Friday, March 8, 2013

Becky's View: Strands of Bronze and Gold by Jane Nickerson

Strands of Bronze and Gold
by Jane Nickerson
♦publisher: Knopf BYR
♦release date: March 12, 2013
♦hardcover, 352 pages
♦intended audience: Young adult
series: Strands of Bronze and Gold, book 1
♦source: ALA Midwinter
The Bluebeard fairy tale retold. . . .

When seventeen-year-old Sophia Petheram’s beloved father dies, she receives an unexpected letter. An invitation—on fine ivory paper, in bold black handwriting—from the mysterious Monsieur Bernard de Cressac, her godfather. With no money and fewer options, Sophie accepts, leaving her humble childhood home for the astonishingly lavish Wyndriven Abbey, in the heart of Mississippi.

Sophie has always longed for a comfortable life, and she finds herself both attracted to and shocked by the charm and easy manners of her overgenerous guardian. But as she begins to piece together the mystery of his past, it’s as if, thread by thread, a silken net is tightening around her. And as she gathers stories and catches whispers of his former wives—all with hair as red as her own—in the forgotten corners of the abbey, Sophie knows she’s trapped in the passion and danger of de Cressac’s intoxicating world.

Glowing strands of romance, mystery, and suspense are woven into this breathtaking debut—a thrilling retelling of the “Bluebeard” fairy tale.

Review: Strands of Bronze and Gold is a beautifully done retelling of the gothic fairy tale of Bluebeard.  Jane Nickerson does an amazing job writing in the classic style of fairy tales of old to give it the perfect tone and air of the mid 1800s.  It's like stepping back into a Brontë novel, but infinitely creepier.

This book is such an emotional read.  With it being a retelling, if you know the original story at all, you know exactly who the bad guy is, so you watching in horror as Sophia falls for his charm and exotic wit, all the while, your mind is screaming, "noooo!"  Then comes fear as she slowly realizes his true demeanor---his cruelty and madness literally seems to ooze out of his false facade, like a snake shedding skin.  Frustration set in when it becomes clear that because of the times and her situation, she truly is stuck.  There is also joy, as she finds a way to sneak in her moments alone in the woods and the happinesses she finds there.  Compassion takes over as her hopes are dashed that her family will save her, but they only manage to misunderstand everything and dig her deeper into danger.  And finally there is sheer terror as the terrible truth is revealed and Sophia must fight for her life.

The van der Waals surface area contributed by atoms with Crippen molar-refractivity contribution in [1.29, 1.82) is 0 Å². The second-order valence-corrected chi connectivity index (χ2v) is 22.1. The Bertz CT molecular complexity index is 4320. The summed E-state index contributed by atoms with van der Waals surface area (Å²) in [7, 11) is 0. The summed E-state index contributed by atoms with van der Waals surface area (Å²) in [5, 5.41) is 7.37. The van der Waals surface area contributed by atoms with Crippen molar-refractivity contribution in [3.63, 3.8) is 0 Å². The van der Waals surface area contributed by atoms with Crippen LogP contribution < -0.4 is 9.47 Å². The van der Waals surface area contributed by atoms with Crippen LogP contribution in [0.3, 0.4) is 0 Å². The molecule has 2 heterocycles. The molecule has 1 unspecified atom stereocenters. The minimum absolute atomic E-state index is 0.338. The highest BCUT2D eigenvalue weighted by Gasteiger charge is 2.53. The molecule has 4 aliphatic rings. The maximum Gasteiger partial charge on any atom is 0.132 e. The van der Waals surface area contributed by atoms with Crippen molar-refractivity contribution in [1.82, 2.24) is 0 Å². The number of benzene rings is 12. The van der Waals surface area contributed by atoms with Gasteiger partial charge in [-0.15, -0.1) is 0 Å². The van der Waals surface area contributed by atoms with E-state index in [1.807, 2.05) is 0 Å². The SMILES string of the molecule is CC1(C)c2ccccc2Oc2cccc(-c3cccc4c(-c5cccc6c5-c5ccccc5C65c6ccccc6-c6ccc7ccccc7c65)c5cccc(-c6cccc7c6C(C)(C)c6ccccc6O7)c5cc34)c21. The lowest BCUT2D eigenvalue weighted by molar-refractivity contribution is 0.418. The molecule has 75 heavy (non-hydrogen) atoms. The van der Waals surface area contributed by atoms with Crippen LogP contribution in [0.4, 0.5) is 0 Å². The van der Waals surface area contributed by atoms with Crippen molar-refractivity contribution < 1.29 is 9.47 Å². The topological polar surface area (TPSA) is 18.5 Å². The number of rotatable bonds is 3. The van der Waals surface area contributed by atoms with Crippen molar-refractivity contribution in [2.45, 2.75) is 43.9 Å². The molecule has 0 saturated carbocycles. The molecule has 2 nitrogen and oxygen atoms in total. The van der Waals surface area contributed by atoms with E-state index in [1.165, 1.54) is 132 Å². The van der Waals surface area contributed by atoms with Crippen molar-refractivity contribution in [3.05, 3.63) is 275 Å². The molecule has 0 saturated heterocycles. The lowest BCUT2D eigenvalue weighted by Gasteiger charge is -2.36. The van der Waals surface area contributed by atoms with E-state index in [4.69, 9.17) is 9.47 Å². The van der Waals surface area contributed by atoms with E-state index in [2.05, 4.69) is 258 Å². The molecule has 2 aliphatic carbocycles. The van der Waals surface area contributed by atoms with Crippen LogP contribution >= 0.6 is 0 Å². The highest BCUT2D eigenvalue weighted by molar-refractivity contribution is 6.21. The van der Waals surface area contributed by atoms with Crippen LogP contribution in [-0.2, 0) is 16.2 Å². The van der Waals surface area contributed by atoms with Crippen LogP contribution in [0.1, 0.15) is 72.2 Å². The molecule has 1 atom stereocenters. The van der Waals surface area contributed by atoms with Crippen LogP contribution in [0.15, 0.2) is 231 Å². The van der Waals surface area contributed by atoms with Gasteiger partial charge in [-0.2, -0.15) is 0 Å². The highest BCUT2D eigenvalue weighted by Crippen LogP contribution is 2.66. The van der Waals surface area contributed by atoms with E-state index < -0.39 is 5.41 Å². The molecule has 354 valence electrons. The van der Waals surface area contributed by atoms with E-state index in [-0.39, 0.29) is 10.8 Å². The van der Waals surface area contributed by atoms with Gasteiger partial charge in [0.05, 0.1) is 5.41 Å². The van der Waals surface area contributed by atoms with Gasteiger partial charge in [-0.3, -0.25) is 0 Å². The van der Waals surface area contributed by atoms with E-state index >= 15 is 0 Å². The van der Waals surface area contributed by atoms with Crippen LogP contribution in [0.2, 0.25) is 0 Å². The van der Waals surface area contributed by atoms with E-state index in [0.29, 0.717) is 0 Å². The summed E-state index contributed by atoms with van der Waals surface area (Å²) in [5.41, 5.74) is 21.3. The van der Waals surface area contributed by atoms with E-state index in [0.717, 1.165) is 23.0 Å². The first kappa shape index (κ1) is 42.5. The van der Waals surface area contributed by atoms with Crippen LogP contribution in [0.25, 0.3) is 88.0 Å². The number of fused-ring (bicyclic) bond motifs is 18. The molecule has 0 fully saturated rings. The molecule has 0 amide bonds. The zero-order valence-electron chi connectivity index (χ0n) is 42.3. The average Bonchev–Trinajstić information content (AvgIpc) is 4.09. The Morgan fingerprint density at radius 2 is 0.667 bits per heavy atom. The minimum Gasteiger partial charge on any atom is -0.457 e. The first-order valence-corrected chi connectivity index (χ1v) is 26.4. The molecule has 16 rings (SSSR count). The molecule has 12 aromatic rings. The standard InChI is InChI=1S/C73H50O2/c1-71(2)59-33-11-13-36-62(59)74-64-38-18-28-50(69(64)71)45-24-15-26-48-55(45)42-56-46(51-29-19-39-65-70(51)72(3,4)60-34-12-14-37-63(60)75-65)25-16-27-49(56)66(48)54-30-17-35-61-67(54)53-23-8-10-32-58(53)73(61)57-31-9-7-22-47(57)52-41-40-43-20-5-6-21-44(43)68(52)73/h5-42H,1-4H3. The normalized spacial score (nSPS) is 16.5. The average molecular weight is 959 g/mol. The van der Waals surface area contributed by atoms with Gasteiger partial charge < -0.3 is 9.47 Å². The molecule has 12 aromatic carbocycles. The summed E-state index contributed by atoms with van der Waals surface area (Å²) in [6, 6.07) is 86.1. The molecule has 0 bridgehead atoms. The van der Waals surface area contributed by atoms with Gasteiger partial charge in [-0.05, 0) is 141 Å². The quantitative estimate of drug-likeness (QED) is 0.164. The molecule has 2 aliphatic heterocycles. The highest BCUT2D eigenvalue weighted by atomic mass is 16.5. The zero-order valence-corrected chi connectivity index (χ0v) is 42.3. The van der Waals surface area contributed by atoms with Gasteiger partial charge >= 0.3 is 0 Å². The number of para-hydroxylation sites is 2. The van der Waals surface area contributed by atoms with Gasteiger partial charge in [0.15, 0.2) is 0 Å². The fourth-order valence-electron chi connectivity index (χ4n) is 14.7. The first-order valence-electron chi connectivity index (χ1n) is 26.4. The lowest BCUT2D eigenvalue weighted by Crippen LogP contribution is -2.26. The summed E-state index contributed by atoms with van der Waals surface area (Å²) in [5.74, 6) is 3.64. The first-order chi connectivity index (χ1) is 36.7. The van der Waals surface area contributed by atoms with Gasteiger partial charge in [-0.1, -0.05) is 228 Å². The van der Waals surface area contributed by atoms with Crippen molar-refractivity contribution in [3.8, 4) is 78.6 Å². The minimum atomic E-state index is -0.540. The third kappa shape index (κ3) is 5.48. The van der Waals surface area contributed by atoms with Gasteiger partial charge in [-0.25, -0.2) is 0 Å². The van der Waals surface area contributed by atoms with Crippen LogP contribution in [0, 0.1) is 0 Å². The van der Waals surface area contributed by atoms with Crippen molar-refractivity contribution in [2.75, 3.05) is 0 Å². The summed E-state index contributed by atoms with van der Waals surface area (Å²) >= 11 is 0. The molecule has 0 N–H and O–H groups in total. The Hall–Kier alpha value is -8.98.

The spine-tingling moments of this story were my favorite part.  There were moments, one chapter ending in particular, that I literally had to pause and set the book down because my whole body was covered in chills.  There are ghostly encounters and a bit of gore, but I loved that despite all that, de Cressac was still the most terrifying threat to Sophia.

I loved how opinionated Sophia was about the ways of the world.  She had a good heart and an insatiable curiosity.  The story touches on the struggles of the slaves and the start of the Underground Railroad and ties the subject compellingly into the storyline.

A really wonderful debut and a definite must-read for fans of fairy tale retellings like me! 

From what I can tell, the following books in the series will be set in the same world, but possibly with different characters. I thought Sophia's story was very satisfyingly concluded, so I can't see it continuing wit her.  This is definitely a series I will be sticking with, though!

Find Jane Nickerson online: Website  •  Twitter  •   Facebook

Purchase Strands of Bronze and Gold:  Amazon  •  •  BookDepository  •  Indiebound


  1. Replies
    1. Definitely give it a try, Juju! I'd love to hear what you think!

  2. I'm reading this one right now and loving it! I adore fairy tale retellings, and am so thrilled to have a new series of these to look forward to. Wonderful review!

    1. I was glad to hear these would be a series, too! I loved the setting and all the subplots---Nickerson is a great writer!

  3. I have an e-ARC for review and I am looking forward to starting it soon after reading your review! I like that the story has a Gothic feel to it and the creepy suspenseful atmosphere. I suppose that watching her fall for de Cressac's charm would make readers feel the same way you do when watching a horror movie and thinking "look behind you!"